One of the key aspects of an addiction is that the person has lost a portion of his or her moral agency and is incapable of “just saying no” the way a normal person can. To them, feeding their addiction may feel like a matter of life or death. An addiction physically drives someone’s actions to some degree:

I experienced this feeling one day when my blood sugars crashed while driving around town and I became desperate to get some carbohydrates into my system. Fortunately, most towns of any size have a number of carbohydrate rich sources spread around them called "Fast Food" and we pulled into one of them to order a burger and fries only to find ourself behind 4 or 5 cars.

I was beginning to feel that survival level desire for food as I sat behind those cars watching bags of food being handed to those with the good fortune to be in line in front of me. It was bad enough that I began imagining myself going into ninja mode and sneaking up to that window where those fries and sugary drinks were appearing and grabbing the next bag to appear. It was scary to realize that I was so desperate for food that I was seriously entertaining the idea to a small degree.

Because of the strength of that physical compulsion, a person with an addiction may go to great lengths to feed and/or hide the addiction.

The really scary thing is that one can become addicted to anything that provides enough of a rush to alter the brain chemistry. Besides the well-known addictions, we have heard of people who are addicted to the rush of getting angry. Addictions are a lot like cancer and diabetes in that sometimes they are self-inflicted by personal habits and sometimes they their cause is more environmental in nature like exposure to asbestos.

The important thing to understand is that an addiction compels one to behave a certain way and, as described above, this can be a survival level compulsion, which is as strong as it can get. Understanding this can help the person that has an addiction to better deal with the lack of control that they are feeling. It can also help the spouse, other family members, and friends to see the problem for what it is, but it does not give that person an excuse to act out -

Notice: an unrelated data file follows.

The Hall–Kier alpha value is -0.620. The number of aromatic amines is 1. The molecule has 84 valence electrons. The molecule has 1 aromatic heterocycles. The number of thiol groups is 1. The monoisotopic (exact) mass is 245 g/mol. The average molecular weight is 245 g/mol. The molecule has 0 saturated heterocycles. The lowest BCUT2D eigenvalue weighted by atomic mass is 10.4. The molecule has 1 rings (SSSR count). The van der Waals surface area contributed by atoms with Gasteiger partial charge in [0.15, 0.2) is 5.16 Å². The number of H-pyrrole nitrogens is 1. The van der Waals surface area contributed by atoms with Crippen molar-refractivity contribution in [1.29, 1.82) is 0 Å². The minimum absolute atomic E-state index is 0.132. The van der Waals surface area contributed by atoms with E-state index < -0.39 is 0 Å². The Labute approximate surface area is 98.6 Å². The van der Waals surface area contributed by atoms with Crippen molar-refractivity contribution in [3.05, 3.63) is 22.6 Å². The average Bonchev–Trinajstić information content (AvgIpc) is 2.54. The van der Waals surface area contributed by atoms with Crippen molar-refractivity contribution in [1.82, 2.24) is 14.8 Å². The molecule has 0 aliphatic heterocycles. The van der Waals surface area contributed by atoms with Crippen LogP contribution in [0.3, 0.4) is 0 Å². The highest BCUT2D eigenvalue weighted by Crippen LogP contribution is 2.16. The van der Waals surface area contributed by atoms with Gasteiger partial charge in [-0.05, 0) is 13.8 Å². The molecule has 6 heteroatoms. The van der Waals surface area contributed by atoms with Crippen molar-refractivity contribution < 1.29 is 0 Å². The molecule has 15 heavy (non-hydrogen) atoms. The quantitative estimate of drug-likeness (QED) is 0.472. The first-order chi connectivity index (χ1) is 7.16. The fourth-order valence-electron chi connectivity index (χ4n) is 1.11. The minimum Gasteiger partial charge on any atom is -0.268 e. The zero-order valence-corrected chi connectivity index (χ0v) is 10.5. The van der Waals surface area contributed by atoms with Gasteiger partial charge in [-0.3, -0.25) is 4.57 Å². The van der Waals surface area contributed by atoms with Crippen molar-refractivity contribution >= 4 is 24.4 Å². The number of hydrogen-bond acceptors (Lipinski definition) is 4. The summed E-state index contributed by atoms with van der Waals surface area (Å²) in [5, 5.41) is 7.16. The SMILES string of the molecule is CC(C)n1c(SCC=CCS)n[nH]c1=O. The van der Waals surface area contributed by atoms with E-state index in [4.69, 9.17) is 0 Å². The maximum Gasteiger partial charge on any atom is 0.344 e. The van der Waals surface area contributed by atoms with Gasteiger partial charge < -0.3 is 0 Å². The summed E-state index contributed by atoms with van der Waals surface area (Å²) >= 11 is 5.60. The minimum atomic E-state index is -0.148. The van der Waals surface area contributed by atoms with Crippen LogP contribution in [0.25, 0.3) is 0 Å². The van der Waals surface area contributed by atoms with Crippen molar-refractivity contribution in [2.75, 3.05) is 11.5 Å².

Addictions Can Be Controlled!!!

Click here to go back to the Table of Contents

2. How is an addiction different from a habit?
A habit is something one has trained their body to do to the point that it is often done without thinking about it. For example, a person who has worn glasses for a while has developed the habit of rubbing his eyes by sliding his hand under the glasses and will do that even when not wearing glasses because it’s a habit. Habits can be broken with relatively little effort.

It’s also “relatively” easy to “say no” to a habit and while it might feel odd to reach directly to you eye to rub it, it doesn’t require you to fight with everything you have against your body in order to do it. The struggle with a habit is only in the mind while an addiction creates what feels like a life or death struggle in both mind and body.

An addiction is a compulsion, analogous to when your body decides that you’re going to sneeze or yawn and like a yawn, often the best that one can do is to clench the mouth shut, but the yawn still happens. An addiction cannot be unlearned or broken like a habit can, but it can be conquered over time with great effort by learning how to control the urge.

Addictions do not define who someone is, but who they are not!!!

Click here to go back to the Table of Contents

3. Can an addiction be reversed?
There was an anti-drug commercial several years ago in which a man held an egg in his hand and said, “This is your brain”. He then cracked the egg into a hot pan and we got to watch it change as it cooked. We then heard the man say, “This is your brain on drugs.”

This turns out to be a pretty good analogy of what an addiction does to the brain because as the heat changes the chemistry of the egg and an addiction changes the chemistry in the brain in such a way that it can't be undone in today’s world.

As we visited different groups, we learned of a man with an alcohol addiction who has been sober for more than 40 years, but still wakes up every day craving a drink. That’s over 15,000 days in a row that he went to his knees in prayer to find the strength to make it through another day.